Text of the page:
Last was a good year for deer hunters in West Virginia. They bagged 132,261 whitetails, including 71,628 that sported antlers. Total harvest was only slightly down from 2011, and hunters should see even more mature bucks in 2013.
“Data collected at our check stations last year showed a major shift in the age structure of bucks being harvested,” said Chris Ryan, supervisor of game research for the W. VA. Department of Natural Resources (DNR). “In 2012, 58 percent of all bucks examined were 2-1/2 years old and older.”
While hunters in most wildlife management areas (WMAs) are free to harvest any antlered buck, all antlered deer taken during archery season on Beech Fork Lake, Bluestone Lake, Burnsville Lake, and McClintic WMAs and Coopers Rock and Calvin Price State Forests must have a minimum outside antler spread of 14 inches (ear tip to ear tip). The annual bag limit for antlered deer on these areas is one for all seasons combined.
This fall hunters are allowed to harvest two deer per day, but only one antlered deer may be harvested per day. Hunters don’t have to check their first deer at any of 800 check stations found throughout the state prior to harvesting a second deer in the same day.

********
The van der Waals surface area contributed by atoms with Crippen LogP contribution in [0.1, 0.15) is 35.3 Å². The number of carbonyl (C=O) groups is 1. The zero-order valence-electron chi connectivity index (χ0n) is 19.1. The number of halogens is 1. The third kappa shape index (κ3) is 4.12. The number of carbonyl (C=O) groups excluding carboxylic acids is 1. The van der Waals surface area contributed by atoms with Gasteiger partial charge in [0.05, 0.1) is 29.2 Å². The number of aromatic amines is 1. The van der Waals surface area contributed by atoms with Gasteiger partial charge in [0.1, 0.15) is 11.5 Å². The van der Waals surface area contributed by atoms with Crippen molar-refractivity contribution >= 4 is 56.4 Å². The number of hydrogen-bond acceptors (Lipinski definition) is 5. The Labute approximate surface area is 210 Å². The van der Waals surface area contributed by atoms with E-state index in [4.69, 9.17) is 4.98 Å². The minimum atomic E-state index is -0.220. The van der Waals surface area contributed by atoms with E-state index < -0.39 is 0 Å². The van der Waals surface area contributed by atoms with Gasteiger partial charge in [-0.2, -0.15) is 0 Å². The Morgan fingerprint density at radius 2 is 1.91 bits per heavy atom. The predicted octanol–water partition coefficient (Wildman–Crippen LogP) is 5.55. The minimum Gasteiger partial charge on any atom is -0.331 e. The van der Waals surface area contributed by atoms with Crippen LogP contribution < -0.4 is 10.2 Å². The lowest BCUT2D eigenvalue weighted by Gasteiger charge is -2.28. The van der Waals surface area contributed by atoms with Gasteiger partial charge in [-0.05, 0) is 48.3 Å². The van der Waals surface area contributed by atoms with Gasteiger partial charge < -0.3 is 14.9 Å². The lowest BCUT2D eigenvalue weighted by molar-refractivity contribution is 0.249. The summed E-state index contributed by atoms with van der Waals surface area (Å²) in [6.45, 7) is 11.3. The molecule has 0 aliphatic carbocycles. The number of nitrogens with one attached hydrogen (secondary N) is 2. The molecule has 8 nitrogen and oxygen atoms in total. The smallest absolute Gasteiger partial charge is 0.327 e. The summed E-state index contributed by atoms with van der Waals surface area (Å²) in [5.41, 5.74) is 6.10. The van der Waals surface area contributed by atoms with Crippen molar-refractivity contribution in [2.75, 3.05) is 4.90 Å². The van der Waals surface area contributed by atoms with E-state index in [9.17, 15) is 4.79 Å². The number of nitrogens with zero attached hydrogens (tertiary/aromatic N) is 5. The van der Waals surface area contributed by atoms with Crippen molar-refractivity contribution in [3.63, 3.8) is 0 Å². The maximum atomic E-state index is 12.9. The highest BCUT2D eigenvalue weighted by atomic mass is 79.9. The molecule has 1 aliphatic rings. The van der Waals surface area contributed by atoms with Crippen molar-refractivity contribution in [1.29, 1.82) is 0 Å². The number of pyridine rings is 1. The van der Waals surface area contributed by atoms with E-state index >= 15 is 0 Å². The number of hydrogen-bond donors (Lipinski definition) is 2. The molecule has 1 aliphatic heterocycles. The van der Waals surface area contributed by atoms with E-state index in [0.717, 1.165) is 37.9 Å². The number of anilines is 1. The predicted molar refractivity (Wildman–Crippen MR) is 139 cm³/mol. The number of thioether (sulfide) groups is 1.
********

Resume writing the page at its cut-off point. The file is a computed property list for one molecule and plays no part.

Another major change is that bear season will run concurrently with firearm deer season in 29 counties. Hunters may harvest up to two bears in Boone, Fayette, Kanawha, Logan, McDowell, Mingo, Raleigh and Wyoming counties. The total number of bear permits issued won’t be finalized until the DNR completes its annual survey of mast crops. Preliminary information points to a smaller oak crop this fall due to heavy rains when oaks were flowering and a derecho (heavy wind storm) that hit the Mountain State last summer. “Although we don’t know for sure, I suspect that the derecho really messed up our red oak crop in 2013,” said Ryan.
Logan, Logan, McDowell, Mingo and Wyoming counties continue to be archery-only for deer hunting. Hunters can find plenty of good public land to pursue a Pope and Young buck on numerous WMAs in those counties, with Berwind Lake, Panther and R. D. Bailey Lake being just a few of the hotspots.